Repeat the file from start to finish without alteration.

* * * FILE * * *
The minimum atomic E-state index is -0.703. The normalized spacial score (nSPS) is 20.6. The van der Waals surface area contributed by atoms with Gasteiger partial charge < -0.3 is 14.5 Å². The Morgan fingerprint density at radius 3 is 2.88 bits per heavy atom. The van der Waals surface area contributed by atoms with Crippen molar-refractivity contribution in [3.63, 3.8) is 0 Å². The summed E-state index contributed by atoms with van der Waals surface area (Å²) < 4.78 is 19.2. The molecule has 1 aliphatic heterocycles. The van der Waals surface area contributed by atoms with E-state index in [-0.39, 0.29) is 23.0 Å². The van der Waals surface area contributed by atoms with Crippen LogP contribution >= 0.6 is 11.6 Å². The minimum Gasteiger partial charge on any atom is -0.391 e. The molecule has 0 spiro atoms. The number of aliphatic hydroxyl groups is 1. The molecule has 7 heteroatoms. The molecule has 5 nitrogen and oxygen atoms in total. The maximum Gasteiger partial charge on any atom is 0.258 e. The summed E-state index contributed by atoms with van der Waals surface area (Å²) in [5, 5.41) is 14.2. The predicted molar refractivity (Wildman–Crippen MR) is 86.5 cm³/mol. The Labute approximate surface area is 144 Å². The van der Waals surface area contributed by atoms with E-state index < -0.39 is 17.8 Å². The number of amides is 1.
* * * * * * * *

The minimum atomic E-state index is -0.703. The normalized spacial score (nSPS) is 20.6. The van der Waals surface area contributed by atoms with Gasteiger partial charge < -0.3 is 14.5 Å². The Morgan fingerprint density at radius 3 is 2.88 bits per heavy atom. The van der Waals surface area contributed by atoms with Crippen molar-refractivity contribution in [3.63, 3.8) is 0 Å². The summed E-state index contributed by atoms with van der Waals surface area (Å²) < 4.78 is 19.2. The molecule has 1 aliphatic heterocycles. The van der Waals surface area contributed by atoms with E-state index in [-0.39, 0.29) is 23.0 Å². The van der Waals surface area contributed by atoms with Crippen LogP contribution >= 0.6 is 11.6 Å². The minimum Gasteiger partial charge on any atom is -0.391 e. The molecule has 0 spiro atoms. The number of aliphatic hydroxyl groups is 1. The molecule has 7 heteroatoms. The molecule has 5 nitrogen and oxygen atoms in total. The maximum Gasteiger partial charge on any atom is 0.258 e. The summed E-state index contributed by atoms with van der Waals surface area (Å²) in [5, 5.41) is 14.2. The predicted molar refractivity (Wildman–Crippen MR) is 86.5 cm³/mol. The Labute approximate surface area is 144 Å². The van der Waals surface area contributed by atoms with E-state index < -0.39 is 17.8 Å². The number of amides is 1.